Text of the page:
Menu

Jem Mace: The Transformational Pugilist

Jem Mace (1831-1910) was arguably the greatest boxer that pre-dated the twentieth century, Mace would be regarded along with Daniel Mendoza the most influential boxer of the bare-knuckle era. James Corbett would famously exclaim about Mace, “the man whom to whom we owe the changes that elevated the sport.” Mace…
Submit to DeliciousSubmit to DiggSubmit to FacebookSubmit to Google BookmarksSubmit to StumbleuponSubmit to TechnoratiSubmit to TwitterSubmit to LinkedIn

Professor Mike Donovan: Practitioner and Teacher

Professor Mike Donovan (25-4-7) was born on 1847 in Chicago and eventually became both one of the greatest teachers and practitioners of the sport. Donovan was a fighter who despite fighting mainly between welterweight and Jr. middleweight would often fight opponents that exceeded 200 pounds. The “Professor” moniker was christened…
Submit to DeliciousSubmit to DiggSubmit to FacebookSubmit to Google BookmarksSubmit to StumbleuponSubmit to TechnoratiSubmit to TwitterSubmit to LinkedIn

The Forgotten Commonwealth Champion

Every year thousands of people, armed with flip-flops, tanning lotion and expensive cameras, flock to Bridlington to escape the stresses of their everyday lives and take in the intoxicating holiday atmosphere.As you walk through the bustling town centre, you hear the joyful melodies of fruit machines bursting through the doors…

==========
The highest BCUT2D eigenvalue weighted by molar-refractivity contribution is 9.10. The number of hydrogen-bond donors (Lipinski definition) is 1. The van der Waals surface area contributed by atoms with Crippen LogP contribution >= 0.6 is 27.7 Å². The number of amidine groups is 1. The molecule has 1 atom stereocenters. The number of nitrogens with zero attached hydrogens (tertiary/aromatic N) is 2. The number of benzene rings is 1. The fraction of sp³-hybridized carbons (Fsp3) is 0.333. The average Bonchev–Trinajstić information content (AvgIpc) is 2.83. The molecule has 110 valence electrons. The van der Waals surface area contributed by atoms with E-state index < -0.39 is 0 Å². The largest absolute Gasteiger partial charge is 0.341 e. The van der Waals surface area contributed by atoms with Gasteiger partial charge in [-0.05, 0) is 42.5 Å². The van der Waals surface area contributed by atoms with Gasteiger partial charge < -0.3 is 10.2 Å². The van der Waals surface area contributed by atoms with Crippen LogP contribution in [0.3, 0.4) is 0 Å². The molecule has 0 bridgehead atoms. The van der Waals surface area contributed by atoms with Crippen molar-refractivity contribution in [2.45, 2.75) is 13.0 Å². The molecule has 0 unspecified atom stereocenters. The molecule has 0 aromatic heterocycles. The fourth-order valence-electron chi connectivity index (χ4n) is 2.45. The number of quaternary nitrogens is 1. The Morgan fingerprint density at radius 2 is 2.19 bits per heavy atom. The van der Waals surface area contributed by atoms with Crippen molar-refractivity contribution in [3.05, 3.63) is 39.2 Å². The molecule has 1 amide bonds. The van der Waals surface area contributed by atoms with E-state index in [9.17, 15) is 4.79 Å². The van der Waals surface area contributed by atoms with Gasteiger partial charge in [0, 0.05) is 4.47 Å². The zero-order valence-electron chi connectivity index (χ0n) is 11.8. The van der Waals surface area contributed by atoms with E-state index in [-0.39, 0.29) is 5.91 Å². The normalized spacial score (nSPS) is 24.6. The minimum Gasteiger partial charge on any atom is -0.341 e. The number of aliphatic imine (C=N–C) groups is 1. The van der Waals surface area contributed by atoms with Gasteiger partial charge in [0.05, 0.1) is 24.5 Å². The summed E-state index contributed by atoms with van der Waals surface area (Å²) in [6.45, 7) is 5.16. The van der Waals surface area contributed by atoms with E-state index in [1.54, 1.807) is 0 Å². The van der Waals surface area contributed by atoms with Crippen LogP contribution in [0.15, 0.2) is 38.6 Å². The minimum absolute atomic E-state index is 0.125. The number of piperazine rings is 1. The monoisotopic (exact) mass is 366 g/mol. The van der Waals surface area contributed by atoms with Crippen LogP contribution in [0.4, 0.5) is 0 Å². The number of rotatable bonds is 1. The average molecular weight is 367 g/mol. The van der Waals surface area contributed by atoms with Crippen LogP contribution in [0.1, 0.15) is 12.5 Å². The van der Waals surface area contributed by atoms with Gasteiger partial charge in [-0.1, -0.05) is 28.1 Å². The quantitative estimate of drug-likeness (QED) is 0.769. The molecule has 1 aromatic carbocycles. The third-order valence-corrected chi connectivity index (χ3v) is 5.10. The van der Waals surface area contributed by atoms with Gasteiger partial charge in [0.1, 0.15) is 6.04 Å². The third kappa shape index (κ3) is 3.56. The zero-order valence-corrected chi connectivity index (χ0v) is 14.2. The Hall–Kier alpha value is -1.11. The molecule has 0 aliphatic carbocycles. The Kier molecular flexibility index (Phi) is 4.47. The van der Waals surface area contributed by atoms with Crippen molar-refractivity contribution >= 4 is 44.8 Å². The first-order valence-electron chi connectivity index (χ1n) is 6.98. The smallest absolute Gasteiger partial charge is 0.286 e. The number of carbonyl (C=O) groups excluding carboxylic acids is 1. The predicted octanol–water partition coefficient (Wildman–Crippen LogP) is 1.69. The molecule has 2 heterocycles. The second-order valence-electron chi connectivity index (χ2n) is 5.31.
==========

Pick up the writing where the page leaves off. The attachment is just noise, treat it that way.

Submit to DeliciousSubmit to DiggSubmit to FacebookSubmit to Google BookmarksSubmit to StumbleuponSubmit to TechnoratiSubmit to TwitterSubmit to LinkedIn

Andy Ganigan: The Hawaiian Punch!

He was one of the most dangerous lightweights of his era. Andrew Ganigan of Hawaii was not blessed with the best of chins. His live by the sword, die by the sword style of fighting made him a crowd-pleasing favorite. In most cases Andy got to his opponent first thus…
Submit to DeliciousSubmit to DiggSubmit to FacebookSubmit to Google BookmarksSubmit to StumbleuponSubmit to TechnoratiSubmit to TwitterSubmit to LinkedIn

Mexican Heavyweight Manuel Ramos

When you think of Mexican fighters it is usually a tough little hombre like a Ruben Olivares, Vincente Saldivar or Julio Cesar Chavez. More often then not the better boxers from Mexico scaled under 160lbs. In an exception to the rule during the mid 1960’s to the early 70’s this…
Submit to DeliciousSubmit to DiggSubmit to FacebookSubmit to Google BookmarksSubmit to StumbleuponSubmit to TechnoratiSubmit to TwitterSubmit to LinkedIn
Subscribe to this RSS feed

Our Sponsors

Sections

Ringnews24 Ratings

Popular Tags

Tools

About Us

Connect With Us